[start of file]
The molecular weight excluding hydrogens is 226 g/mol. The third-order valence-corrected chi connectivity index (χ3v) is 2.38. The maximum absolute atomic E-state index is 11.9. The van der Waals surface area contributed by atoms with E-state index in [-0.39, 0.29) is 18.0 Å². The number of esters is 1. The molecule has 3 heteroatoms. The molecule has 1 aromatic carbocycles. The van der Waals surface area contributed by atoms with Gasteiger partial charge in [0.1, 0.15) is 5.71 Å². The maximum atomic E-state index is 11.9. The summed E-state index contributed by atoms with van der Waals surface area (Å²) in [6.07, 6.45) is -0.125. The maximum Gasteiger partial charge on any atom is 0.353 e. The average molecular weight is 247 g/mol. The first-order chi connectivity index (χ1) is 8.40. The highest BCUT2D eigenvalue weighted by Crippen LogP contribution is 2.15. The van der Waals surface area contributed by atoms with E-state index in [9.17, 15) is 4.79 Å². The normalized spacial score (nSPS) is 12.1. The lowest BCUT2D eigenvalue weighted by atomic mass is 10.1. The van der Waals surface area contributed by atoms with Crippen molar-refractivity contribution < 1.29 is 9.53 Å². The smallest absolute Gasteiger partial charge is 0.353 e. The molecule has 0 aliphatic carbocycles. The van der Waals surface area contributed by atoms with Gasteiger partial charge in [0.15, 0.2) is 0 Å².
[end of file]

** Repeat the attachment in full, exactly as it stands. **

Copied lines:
The molecular weight excluding hydrogens is 226 g/mol. The third-order valence-corrected chi connectivity index (χ3v) is 2.38. The maximum absolute atomic E-state index is 11.9. The van der Waals surface area contributed by atoms with E-state index in [-0.39, 0.29) is 18.0 Å². The number of esters is 1. The molecule has 3 heteroatoms. The molecule has 1 aromatic carbocycles. The van der Waals surface area contributed by atoms with Gasteiger partial charge in [0.1, 0.15) is 5.71 Å². The maximum atomic E-state index is 11.9. The summed E-state index contributed by atoms with van der Waals surface area (Å²) in [6.07, 6.45) is -0.125. The maximum Gasteiger partial charge on any atom is 0.353 e. The average molecular weight is 247 g/mol. The first-order chi connectivity index (χ1) is 8.40. The highest BCUT2D eigenvalue weighted by Crippen LogP contribution is 2.15. The van der Waals surface area contributed by atoms with E-state index in [9.17, 15) is 4.79 Å². The normalized spacial score (nSPS) is 12.1. The lowest BCUT2D eigenvalue weighted by atomic mass is 10.1. The van der Waals surface area contributed by atoms with Crippen molar-refractivity contribution < 1.29 is 9.53 Å². The smallest absolute Gasteiger partial charge is 0.353 e. The molecule has 0 aliphatic carbocycles. The van der Waals surface area contributed by atoms with Gasteiger partial charge in [0.15, 0.2) is 0 Å².